Arguing 1/31/21

Thoughts by Richard Bleil

A friend of mine posted a meme about the absurdity of the argument that raising minimum wage will raise the cost of living by pointing out that the cost of living has been raising anyway. One of her friends commented that perhaps we should do away with the minimum wage altogether and let the free market reign. The problem with this argument, of course, is that if employers could be trusted to give pay raises ethically, based on either their success or the cost of living, then there wouldn’t be so many people living on minimum wage now. And like a fool, I pointed this out in a reply to his reply.

Bob (yes, his actual name) immediately shot back some kind of a comment, and my first thought was, “oh, God, here we go.” Of course, it was completely my fault. I was the idiot that decided to comment on his comment instead of just letting it drop, and to this day, I have no idea why I didn’t do just that.

And the argument ensued. But much to my surprise, Bob gave a great argument. No, he didn’t sway me, and I’m sure I didn’t make a dent in his opinions, but throughout, even as the argument became heated, his arguments were based on lucid and informed points and we never resorted to name-calling or petty emotion-based arguments. I have to admit, I have gained great respect for him.

Contrast this with the only other person who jumped in on our thread. Obviously siding with Bob, he made a short statement in reply to me, and asked if I was an idiot. There was nothing to support his stand, just an accusation regarding my intelligence. Okay, seriously, I’m not a genius, this I know, but I am smart enough to recognize and appreciate an intellectual discussion over childish name-calling. From his comment, it was clear he didn’t read the entire thread, which I pointed out to him and (literally) thanked him for his input.

After which, I made a last comment to Bob, not to sway him or continue the debate, but simply to thank him for the exchange of ideas and express my appreciation for the discussion. Bob replied, one final time, to agree with at the very least that point. He made the comment that we need more open and respectful discussion even among those with differences of opinion in our society, and he is absolutely correct. I appreciate his desire to believe in the goodness of people, even the wealthy, to do what’s right without the need of regulations like minimum wage, but I’ve seen enough to disagree with him despite the fact that I would like to have such faith again.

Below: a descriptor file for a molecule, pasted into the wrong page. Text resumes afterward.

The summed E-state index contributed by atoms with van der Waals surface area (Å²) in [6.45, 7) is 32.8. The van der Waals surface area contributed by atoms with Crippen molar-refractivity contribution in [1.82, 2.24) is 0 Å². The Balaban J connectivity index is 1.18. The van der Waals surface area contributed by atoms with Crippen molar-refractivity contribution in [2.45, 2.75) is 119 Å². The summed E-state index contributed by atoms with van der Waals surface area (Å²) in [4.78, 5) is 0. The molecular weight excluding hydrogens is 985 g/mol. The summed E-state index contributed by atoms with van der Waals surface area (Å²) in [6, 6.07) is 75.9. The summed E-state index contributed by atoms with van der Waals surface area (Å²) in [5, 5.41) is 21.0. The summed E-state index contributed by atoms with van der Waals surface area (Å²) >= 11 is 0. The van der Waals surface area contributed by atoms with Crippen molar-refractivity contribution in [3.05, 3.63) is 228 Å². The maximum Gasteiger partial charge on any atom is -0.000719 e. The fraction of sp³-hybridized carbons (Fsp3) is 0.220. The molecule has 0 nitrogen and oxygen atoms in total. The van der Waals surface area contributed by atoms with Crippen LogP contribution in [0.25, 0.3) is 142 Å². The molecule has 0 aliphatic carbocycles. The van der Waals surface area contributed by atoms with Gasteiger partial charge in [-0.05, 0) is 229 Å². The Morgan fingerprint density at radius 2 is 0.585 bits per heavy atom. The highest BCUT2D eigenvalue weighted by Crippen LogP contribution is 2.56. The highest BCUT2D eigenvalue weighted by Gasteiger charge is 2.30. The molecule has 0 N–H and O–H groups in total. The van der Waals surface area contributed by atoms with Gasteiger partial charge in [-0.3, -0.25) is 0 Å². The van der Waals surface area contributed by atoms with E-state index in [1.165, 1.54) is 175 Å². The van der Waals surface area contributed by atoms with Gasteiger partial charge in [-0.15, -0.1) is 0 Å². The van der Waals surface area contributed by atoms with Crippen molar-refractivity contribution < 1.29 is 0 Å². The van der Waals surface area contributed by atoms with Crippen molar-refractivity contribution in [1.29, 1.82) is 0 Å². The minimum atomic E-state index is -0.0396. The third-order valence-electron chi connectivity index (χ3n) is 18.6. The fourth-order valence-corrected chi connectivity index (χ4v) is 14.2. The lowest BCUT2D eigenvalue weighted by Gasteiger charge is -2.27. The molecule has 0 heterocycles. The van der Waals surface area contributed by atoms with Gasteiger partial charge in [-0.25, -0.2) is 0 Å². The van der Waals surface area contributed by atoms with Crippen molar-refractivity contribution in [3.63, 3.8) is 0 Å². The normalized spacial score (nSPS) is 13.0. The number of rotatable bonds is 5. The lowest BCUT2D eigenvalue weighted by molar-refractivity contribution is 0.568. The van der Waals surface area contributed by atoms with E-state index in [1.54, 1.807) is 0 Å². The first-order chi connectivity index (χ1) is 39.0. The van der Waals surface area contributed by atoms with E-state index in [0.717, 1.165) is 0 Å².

As far as the individual who tried to turn the argument ugly, I’m reminded of the movie “Better Off Dead”. In this comedy (yes, a comedy), the main character and his friend are in a dance (both males) when the bully in the movie made a comment of how he liked the main character’s date, but next time he should shave him a little bit closer. Instead of becoming angry, the main character’s friend just started laughing at the joke. But he laughed far too deeply, and far too long, all the while pointing at the bully and repeating the joke to the point where the bully just had to move on. Throughout the dance, his friend would just pop up repeating the joke and continuing to laugh.

This is kind of how I dealt with this individual who jumped in on our debate. I didn’t fight with him, but instead just thanked him for his “kind comment” (yes, I literally thanked him for his kind comment). You can’t win an argument with people who argue from a point of anger and insults. They are impervious to logic, facts or data because their argument is based on emotion, and not even just emotion but, frankly, on negative emotions. Unfortunately, negativity draws people in. When faced with anger and insults, people often become angry and resort to insults whether or not it’s their style or intention. Our emotions just get the better of us, whether we like it or not. So, the old adage “kill them with kindness” becomes a powerful tool for ending an argument with such an individual. I don’t think that people who are angry actually know how to respond to kindness and courtesy, probably because they’re expecting the usual reaction of returned anger and hostility, but with that response it simply becomes a test of will.

So, thank you, Bob, for the heated but respectful argument.


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